Bob Probert took on all opponents during his career. (Elsa/Getty Images)
In honor of Bob Probert, whose death this week shocked and saddened the hockey world, we thought we’d take a look back at some of the NHL’s all-time toughest fighters.
There are fewer things more difficult as a hockey observer than comparing players from different eras, so you won’t find any Eddie Shores or Sprague Cleghorns on this list. And we’ve only gone with guys who played for a number of years. So, Mr. Gaetz, despite 412 PIMs in 65 games, you’re out. Same goes for you, Mr. Boogaard; you may break faces, but you haven’t been around quite long enough yet.
This isn’t a straight PIMs list, this is more of a mélange of antics and reputations.
This is THN’s 10 toughest NHL fighters:
10. Stan Jonathan; Boston, Pittsburgh
Jonathan played during the Big, Bad Bruins-era. In the late 1970s and early 1980s he was one of the NHL’s most-feared fighters – just ask Pierre Bouchard – but had some hands, too, twice scoring 21 or more goals.
9. Terry O’Reilly; Boston
Oh those ’70s and ’80s Bruins. Those were the days between when every player had to be able to stand up for himself and when designated goons came in vogue. O’Reilly could play it rough-and-tumble or he could score; in 12 full seasons, he failed to score double-digit goals just twice and popped 20 or more four times. Oh, and he totaled nearly 2100 PIMs during his career.
8. Tie Domi; Rangers, Winnipeg, Toronto
Domi sits third all-time in PIMs with 3,515, a pretty amazing feat since he’s listed at a generous 5-foot-10. The little fighter who could took on all-comers and was one of the league’s first modern sideshows. He topped-out at 365 PIMs in 1997-98 and never totaled fewer than 109 when playing a full season (he had 42 in 1989-90, but played just two games). He could do more than fight, but that’s what he’ll be remembered for.
7. Marty McSorley; Pittsburgh, Edmonton, Los Angeles, Rangers, San Jose, Boston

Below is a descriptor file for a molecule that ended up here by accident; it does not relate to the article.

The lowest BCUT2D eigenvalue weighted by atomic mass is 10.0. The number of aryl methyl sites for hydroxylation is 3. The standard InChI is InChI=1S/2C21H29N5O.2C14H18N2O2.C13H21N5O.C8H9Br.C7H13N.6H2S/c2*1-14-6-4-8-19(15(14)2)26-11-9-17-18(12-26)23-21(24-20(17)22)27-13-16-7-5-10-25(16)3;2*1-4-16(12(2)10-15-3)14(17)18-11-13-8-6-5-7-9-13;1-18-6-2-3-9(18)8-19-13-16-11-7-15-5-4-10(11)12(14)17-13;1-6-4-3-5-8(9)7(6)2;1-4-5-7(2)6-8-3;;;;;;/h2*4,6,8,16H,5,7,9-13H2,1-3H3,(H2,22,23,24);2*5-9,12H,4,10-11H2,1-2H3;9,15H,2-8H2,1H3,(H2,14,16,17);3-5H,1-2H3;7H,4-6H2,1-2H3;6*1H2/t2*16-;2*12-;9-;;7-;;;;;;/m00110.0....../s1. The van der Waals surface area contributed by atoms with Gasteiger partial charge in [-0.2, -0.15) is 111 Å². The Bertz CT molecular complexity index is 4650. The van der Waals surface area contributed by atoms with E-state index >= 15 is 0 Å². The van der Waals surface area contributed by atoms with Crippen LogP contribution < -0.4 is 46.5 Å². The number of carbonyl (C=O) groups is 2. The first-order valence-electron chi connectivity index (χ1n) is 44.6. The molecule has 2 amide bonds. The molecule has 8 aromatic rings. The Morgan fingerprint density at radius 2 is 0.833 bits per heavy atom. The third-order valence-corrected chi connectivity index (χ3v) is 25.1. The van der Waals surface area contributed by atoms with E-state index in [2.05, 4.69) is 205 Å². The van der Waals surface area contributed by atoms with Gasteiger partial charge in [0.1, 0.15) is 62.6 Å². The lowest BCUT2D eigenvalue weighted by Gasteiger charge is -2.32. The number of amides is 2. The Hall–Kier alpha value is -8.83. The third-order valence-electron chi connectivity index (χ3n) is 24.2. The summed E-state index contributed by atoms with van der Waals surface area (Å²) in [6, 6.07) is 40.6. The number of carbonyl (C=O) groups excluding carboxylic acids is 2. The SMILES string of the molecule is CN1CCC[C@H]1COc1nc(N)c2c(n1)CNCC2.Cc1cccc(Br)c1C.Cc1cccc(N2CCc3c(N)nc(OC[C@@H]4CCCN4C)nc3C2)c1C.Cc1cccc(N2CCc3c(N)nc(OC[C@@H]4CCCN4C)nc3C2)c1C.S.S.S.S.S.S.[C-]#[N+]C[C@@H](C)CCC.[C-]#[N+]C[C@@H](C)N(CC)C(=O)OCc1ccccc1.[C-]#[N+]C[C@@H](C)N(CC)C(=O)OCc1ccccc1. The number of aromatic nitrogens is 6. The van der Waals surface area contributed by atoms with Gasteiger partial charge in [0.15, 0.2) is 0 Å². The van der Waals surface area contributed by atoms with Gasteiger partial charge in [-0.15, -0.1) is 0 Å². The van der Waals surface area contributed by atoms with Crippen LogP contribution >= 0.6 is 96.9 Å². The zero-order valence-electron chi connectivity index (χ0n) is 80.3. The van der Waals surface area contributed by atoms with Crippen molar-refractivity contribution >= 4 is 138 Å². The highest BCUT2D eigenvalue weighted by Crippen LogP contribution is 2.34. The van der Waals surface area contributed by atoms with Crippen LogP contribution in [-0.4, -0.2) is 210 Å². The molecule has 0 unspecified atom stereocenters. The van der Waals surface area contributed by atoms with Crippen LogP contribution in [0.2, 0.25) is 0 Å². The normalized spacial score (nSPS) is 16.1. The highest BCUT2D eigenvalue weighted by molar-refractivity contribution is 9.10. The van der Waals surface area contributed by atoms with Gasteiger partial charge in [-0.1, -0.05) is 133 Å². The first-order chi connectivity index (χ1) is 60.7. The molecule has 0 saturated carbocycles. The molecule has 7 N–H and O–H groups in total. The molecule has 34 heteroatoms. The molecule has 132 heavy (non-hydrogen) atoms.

Fourth all-time in PIMs, McSorley was Wayne Gretzky’s protector in Los Angeles, but could play some, too. A defenseman, he scored 20 or more points 10 times and was lauded for his leadership on and off the ice. His career came to an ignominious end, but McSorley was no simple goon.
6. Dave Semenko; Edmonton, Toronto
Semenko was the Boogaard of the 1980s, except he got to skate alongside The Great One in Edmonton, which is how he managed to score double-digit goals three times. He pioneered the designated bodyguard/goon position and did it as well as anyone.
5. Georges Laraque; Edmonton, Phoenix, Pittsburgh, Montreal
Still active-ish, Laraque was the undisputed heavyweight champ of the league during his seven-plus seasons in Edmonton. Whether he plays this coming season or not he’s still right up there. But – again like Boogaard – he finds dancing partners hard to come by.
4. Dave ‘Tiger’ Williams; Toronto, Vancouver, Detroit, Los Angeles, Hartford
The all-time PIMs leader with 3,966, Tiger was as entertaining as they come. He’d fight anyone who’d fight him and is famous for riding his stick cowboy style after scoring a goal, something he did 241 times during his career. His best season came with the Canucks in 1980-81: 35 goals, 62 points, 343 PIMs.
3. Dave ‘The Hammer’ Schultz; Philadelphia, Los Angeles, Pittsburgh, Buffalo
Schultz won two Stanley Cups with the Flyers and was the poster boy for the Broad Street Bullies. No player comes within 63 PIMs of Schultz’s 472 in 1974-75. The Hammer scored 20 goals the season before, but dipped to nine during his record-setting campaign. His career PIMs-per-game average is 4.3.
2. John Ferguson; Montreal
Ferguson is considered the NHL’s original policeman, but he was so much more. During his eight NHL seasons he finished outside the top nine in PIMs just once (he was 11th in 1967-68), won five Cups, scored 15 or more goals seven times and played with (and held his own with) some of the greatest players the game has known.
1. Bob Probert; Detroit, Chicago
Probert is fifth all-time with 3,300 PIMs, but he was probably the most skilled of anyone on this list; Ferguson once said as good as he was at his role, he was no Probert. His best season came in 1987-88 with the Wings: 29 goals (including 15 power play markers and five game-winners), 62 points, a plus-16 rating and 398 PIMs – he added another 21 points in 16 playoff contests. Heady numbers to be sure and worthy of top spot here.
The THN.com Top 10 appears Wednesdays only on TheHockeyNews.com.
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